Monday, November 29, 2010

Civil War Artifacts at Notre Dame - A Famous Flag

The University of Notre Dame is home to a wonderful legacy of its own contributions during the American Civil War, which I have written about in Notre Dame and the Civil War: Marching Onward to Victory (The History Press, 2010).

The university is also home to a wonderful collection of Civil War artifacts and correspondence, including the Sherman Family Papers (about which I posted earlier here) and wartime manuscript collections in the Rare Books and Special Collections section of the library (including images and transcriptions here).

Also in the collection is one of the famous and beautiful Tiffany-crafted flags that belonged to one of the regiments of the famous Irish Brigade. The stories of the regiment, the brigade, the colors (and abiding myths), how the colors came to the university, and how - almost 150 years later - they were properly restored and conserved, are the subject of a terrific book: Blue for the Union & Green for Ireland: The Civil War Flags of the 63rd Regiment New York Volunteers, Irish Brigade by Peter J. Lysy (University of Notre Dame Archives) and available through the archives here.

Although seemingly short at 60 pages, the book is packed with information and more than 60 illustrations, most of them in color and some of them quite rare, indeed!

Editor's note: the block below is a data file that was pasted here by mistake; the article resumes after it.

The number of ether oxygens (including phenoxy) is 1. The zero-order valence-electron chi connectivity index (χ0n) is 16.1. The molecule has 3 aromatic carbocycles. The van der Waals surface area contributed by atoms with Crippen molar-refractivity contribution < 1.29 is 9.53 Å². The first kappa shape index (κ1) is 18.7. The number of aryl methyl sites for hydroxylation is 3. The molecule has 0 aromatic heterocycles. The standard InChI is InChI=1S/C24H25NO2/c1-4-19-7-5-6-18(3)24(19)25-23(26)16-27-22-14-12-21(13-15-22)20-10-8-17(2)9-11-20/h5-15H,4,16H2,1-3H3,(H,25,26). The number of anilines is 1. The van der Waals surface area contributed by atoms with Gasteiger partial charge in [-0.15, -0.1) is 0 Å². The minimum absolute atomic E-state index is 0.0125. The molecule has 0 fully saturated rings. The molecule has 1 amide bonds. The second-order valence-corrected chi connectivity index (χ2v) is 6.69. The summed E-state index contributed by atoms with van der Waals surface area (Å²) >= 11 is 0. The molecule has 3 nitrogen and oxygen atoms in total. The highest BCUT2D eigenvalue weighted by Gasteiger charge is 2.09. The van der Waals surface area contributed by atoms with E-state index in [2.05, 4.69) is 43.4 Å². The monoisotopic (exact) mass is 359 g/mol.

The book is divided into five main parts: The flags of the 63rd New York How the regiment's "second" (aka "Tiffany" colors) came to Notre Dame in the 1890s The conservation of the colors in 2000 Historical Documents (1861-65) Historical Documents (1892-1998)

The book first describes the organization of the New York regiments of the Irish Brigade and the importance - both practical and inspirational - of flags (colors) in the Civil War armies. The 63rd NY was bestowed with no less than four sets of national and regimental colors over the course of the war.

The author makes the important point that the Irish Brigade is a very popular subject for modern military painters and - given the beauty and iconic nature of the brigade's regimental colors - that they can hardly help themselves in including them in their paintings, even though they were not always (indeed, rarely) carried in battle.

The flag was given to the university in the 1890s and was proudly displayed in her "Irish Hall" along with other artifacts of the war and Irish heritage. The colors changed hands at the university, being held in turn in the school's art galleries and the ROTC "Military Museum" before being given to the university's archivists.

The book includes more than twenty color illustrations of flag detail before and during the restoration process, which took place in 2000. The book closes with a collection of wartime and modern documents that detail the original crafting and presentation of the colors to the regiment, soldiers' mentions of the colors during the war, their transmittal to the university in the 1890s, and their restoration.

This TERRIFIC, handsome, and affordable (only $16.95!) book will be of great interest to readers interested in the 63rd New York, the Irish Brigade, and in Civil War vexillology (the scholarly study of flags) and flag restoration!

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